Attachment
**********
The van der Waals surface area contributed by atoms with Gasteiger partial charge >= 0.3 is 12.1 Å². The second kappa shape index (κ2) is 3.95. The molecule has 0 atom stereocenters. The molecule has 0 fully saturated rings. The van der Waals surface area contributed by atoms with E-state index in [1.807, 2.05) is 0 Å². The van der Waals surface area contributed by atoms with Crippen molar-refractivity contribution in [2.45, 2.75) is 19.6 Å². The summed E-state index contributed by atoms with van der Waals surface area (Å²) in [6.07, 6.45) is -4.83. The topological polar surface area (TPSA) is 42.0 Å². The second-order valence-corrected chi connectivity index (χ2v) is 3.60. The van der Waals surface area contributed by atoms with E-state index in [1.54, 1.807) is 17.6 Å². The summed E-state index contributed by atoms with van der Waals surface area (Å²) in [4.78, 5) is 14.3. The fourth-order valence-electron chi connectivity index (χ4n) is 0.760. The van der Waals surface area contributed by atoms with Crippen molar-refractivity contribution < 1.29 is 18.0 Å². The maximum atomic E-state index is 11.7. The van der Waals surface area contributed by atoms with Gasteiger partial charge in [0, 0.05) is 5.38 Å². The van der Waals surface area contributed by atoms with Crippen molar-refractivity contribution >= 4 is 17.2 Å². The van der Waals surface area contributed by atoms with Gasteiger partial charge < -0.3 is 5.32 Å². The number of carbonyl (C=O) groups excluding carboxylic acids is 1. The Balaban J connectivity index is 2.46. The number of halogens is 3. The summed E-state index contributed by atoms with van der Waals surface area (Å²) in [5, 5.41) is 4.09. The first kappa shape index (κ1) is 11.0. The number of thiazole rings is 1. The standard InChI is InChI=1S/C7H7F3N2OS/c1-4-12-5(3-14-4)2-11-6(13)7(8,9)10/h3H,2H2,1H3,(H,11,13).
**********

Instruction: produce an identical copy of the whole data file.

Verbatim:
The van der Waals surface area contributed by atoms with Gasteiger partial charge >= 0.3 is 12.1 Å². The second kappa shape index (κ2) is 3.95. The molecule has 0 atom stereocenters. The molecule has 0 fully saturated rings. The van der Waals surface area contributed by atoms with E-state index in [1.807, 2.05) is 0 Å². The van der Waals surface area contributed by atoms with Crippen molar-refractivity contribution in [2.45, 2.75) is 19.6 Å². The summed E-state index contributed by atoms with van der Waals surface area (Å²) in [6.07, 6.45) is -4.83. The topological polar surface area (TPSA) is 42.0 Å². The second-order valence-corrected chi connectivity index (χ2v) is 3.60. The van der Waals surface area contributed by atoms with E-state index in [1.54, 1.807) is 17.6 Å². The summed E-state index contributed by atoms with van der Waals surface area (Å²) in [4.78, 5) is 14.3. The fourth-order valence-electron chi connectivity index (χ4n) is 0.760. The van der Waals surface area contributed by atoms with Crippen molar-refractivity contribution < 1.29 is 18.0 Å². The maximum atomic E-state index is 11.7. The van der Waals surface area contributed by atoms with Gasteiger partial charge in [0, 0.05) is 5.38 Å². The van der Waals surface area contributed by atoms with Crippen molar-refractivity contribution >= 4 is 17.2 Å². The van der Waals surface area contributed by atoms with Gasteiger partial charge < -0.3 is 5.32 Å². The number of carbonyl (C=O) groups excluding carboxylic acids is 1. The Balaban J connectivity index is 2.46. The number of halogens is 3. The summed E-state index contributed by atoms with van der Waals surface area (Å²) in [5, 5.41) is 4.09. The first kappa shape index (κ1) is 11.0. The number of thiazole rings is 1. The standard InChI is InChI=1S/C7H7F3N2OS/c1-4-12-5(3-14-4)2-11-6(13)7(8,9)10/h3H,2H2,1H3,(H,11,13).